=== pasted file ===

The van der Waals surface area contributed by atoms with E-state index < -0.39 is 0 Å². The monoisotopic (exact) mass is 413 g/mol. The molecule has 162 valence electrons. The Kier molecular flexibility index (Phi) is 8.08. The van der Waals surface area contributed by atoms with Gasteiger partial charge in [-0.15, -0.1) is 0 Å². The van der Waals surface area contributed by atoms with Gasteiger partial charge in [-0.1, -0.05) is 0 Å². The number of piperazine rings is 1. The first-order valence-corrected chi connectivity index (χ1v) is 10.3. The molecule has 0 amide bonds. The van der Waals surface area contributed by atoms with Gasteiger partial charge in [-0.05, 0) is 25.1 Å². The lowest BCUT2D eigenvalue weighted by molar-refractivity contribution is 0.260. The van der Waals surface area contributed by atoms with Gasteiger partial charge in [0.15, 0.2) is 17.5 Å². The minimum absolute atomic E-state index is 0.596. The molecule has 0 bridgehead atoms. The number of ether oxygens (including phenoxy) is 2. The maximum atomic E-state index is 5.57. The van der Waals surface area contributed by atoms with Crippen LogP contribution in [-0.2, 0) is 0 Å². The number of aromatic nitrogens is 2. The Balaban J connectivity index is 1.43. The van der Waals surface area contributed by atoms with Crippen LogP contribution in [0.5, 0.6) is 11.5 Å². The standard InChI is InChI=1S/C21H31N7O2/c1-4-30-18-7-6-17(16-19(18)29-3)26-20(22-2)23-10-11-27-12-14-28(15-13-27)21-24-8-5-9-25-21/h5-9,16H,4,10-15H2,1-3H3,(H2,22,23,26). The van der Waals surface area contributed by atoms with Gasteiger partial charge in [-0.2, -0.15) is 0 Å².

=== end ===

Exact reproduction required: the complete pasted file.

The van der Waals surface area contributed by atoms with E-state index < -0.39 is 0 Å². The monoisotopic (exact) mass is 413 g/mol. The molecule has 162 valence electrons. The Kier molecular flexibility index (Phi) is 8.08. The van der Waals surface area contributed by atoms with Gasteiger partial charge in [-0.15, -0.1) is 0 Å². The van der Waals surface area contributed by atoms with Gasteiger partial charge in [-0.1, -0.05) is 0 Å². The number of piperazine rings is 1. The first-order valence-corrected chi connectivity index (χ1v) is 10.3. The molecule has 0 amide bonds. The van der Waals surface area contributed by atoms with Gasteiger partial charge in [-0.05, 0) is 25.1 Å². The lowest BCUT2D eigenvalue weighted by molar-refractivity contribution is 0.260. The van der Waals surface area contributed by atoms with Gasteiger partial charge in [0.15, 0.2) is 17.5 Å². The minimum absolute atomic E-state index is 0.596. The molecule has 0 bridgehead atoms. The number of ether oxygens (including phenoxy) is 2. The maximum atomic E-state index is 5.57. The van der Waals surface area contributed by atoms with Crippen LogP contribution in [-0.2, 0) is 0 Å². The number of aromatic nitrogens is 2. The Balaban J connectivity index is 1.43. The van der Waals surface area contributed by atoms with Crippen LogP contribution in [0.5, 0.6) is 11.5 Å². The standard InChI is InChI=1S/C21H31N7O2/c1-4-30-18-7-6-17(16-19(18)29-3)26-20(22-2)23-10-11-27-12-14-28(15-13-27)21-24-8-5-9-25-21/h5-9,16H,4,10-15H2,1-3H3,(H2,22,23,26). The van der Waals surface area contributed by atoms with Gasteiger partial charge in [-0.2, -0.15) is 0 Å².